Looking for a new Thanksgiving tradition? Join us for our Thanksgiving Eucharist Service at 10am in the All Saints Prayer Chapel!
October 28, 2013
We must thank Ashley Moore for her hilarious and thoughtful blog post about surviving one’s first Sunday at Rez. Ashley’s invaluable conveyance of the quirky beauty of Rez should help put any discomforted visitor at ease. Her words inspired me to reflect on the past fifteen years that my family has been here and how much Rez has changed and yet remains the same
1. Praise the Lord, we all cry. And we’ve been crying for years. The Lord is faithful to be there in His presence every Sunday. He meets us where we’re at, so we cry. Some Sundays we are soaring, lifting out of our seats with joy and abandon. Others we are weak and nearly lifeless, desperately in need of Holy Spirit rehab. I went through a season where I couldn’t lift my hands, but only whisper, “Lord, help me,” throughout the entire service. He did.
2. Praise the Lord, it doesn’t matter where we meet, He is with us. We’ve met in gyms, back lawns, concrete block cells (i.e. the Ministry Center), and now a refabbed factory and the places have all been hallowed by Him. As long as we are earnestly seeking Him, He’s there.
3. Praise the Lord the church is loaded with children. Why? It isn’t because the Bishop has six kids. Rez is a life giving, holy place and an abundance of children is a manifestation of that reality. The launch of Replanted as a ministry to support adoption and foster care is a new way to go deeper in this longtime Rez value.
4. Praise the Lord, Rez is a community that longs and loves to release people in their gifts. Charlie and I once hated spiritual gifts inventories and refused to take them. It has taken a long time for us to see value in these tedious questionnaires, but now we do. They are not flawless, everyone no matter what their gift set should pick up trash at the church when they see it, but honing in on our best we have to offer the church builds up the body of Christ. If you haven’t done anything to serve the church yet, do something unseen. Serve on the altar guild, wash and iron linens and communion vessels and get in touch with the Lord’s kitchen holiness.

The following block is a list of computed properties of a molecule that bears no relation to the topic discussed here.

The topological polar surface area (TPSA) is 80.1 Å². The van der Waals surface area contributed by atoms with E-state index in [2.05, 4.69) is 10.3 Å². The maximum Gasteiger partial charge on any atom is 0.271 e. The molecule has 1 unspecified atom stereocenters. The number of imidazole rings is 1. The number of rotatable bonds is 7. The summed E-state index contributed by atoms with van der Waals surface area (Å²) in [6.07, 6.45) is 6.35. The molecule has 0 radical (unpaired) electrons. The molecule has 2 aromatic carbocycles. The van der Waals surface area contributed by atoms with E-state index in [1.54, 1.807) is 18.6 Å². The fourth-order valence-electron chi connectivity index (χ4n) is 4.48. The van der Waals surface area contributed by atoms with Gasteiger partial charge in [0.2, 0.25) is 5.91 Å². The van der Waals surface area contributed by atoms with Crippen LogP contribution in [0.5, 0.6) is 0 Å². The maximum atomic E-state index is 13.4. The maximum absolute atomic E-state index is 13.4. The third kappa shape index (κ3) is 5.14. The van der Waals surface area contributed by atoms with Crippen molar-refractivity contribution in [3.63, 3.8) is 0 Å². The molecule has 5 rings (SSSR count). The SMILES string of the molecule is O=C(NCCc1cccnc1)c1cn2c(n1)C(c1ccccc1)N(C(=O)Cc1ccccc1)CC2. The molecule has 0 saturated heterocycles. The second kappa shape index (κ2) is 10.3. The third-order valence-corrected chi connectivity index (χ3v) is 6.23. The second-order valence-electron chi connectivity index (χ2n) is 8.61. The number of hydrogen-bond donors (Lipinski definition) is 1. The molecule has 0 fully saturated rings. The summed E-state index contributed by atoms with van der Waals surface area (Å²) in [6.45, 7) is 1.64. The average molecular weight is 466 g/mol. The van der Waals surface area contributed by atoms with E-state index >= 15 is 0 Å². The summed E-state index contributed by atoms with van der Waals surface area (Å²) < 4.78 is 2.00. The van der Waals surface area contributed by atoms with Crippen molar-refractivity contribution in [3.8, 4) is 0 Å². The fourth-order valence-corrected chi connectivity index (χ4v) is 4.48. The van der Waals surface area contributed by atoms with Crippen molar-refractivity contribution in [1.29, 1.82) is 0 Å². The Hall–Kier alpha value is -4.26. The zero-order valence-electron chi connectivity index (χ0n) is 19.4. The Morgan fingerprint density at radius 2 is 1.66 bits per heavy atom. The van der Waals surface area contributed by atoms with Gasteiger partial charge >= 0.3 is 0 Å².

5. Praise the Lord that He has called us to fight for unity. We have leaders who humbly set an example in this endeavor. We have seen many people come and go. May he continue to grow us in this gift as the cultural clouds darken and gather over our heads. These clouds allow His light to shine brighter, but we must grow in humility no matter how much blessing He pours out on us.
6. Praise the Lord for our vision to serve the Lord, the Lost and the Least. When this was first announced during the Reach campaign, my daughter went home and wrote it on her bedroom mirror…in ink. The vision to build our church on worship, prayer and fasting, to serve Him and those far from Him is our calling for the long haul. As we enter into this new season of 24/7 prayer may we grow even deeper in Him and our heart to fulfill this vision. As Dale Hummel once exhorted us on Vestry, “We must be willing to bleed the vision.” If the Lord calls us to do this; worship, prayer and fasting will make us ready.
7. Praise the Lord that Rez is home. Our family travels, we love to go places, but after about a week or two we are ready to go home. After fifteen years, we don’t just return home to our house in Wheaton, we come back to our Rez family home. It may be 935 West Union, or our pastorate, but it is the gathering of God’s people, our home.
For those of you new to Rez, we are praying for you. May the Lord gift you with all and more than he given us and may you have an undivided heart of love for his bride. And Ashley, may the Lord give you many more joy-filled years at Rez!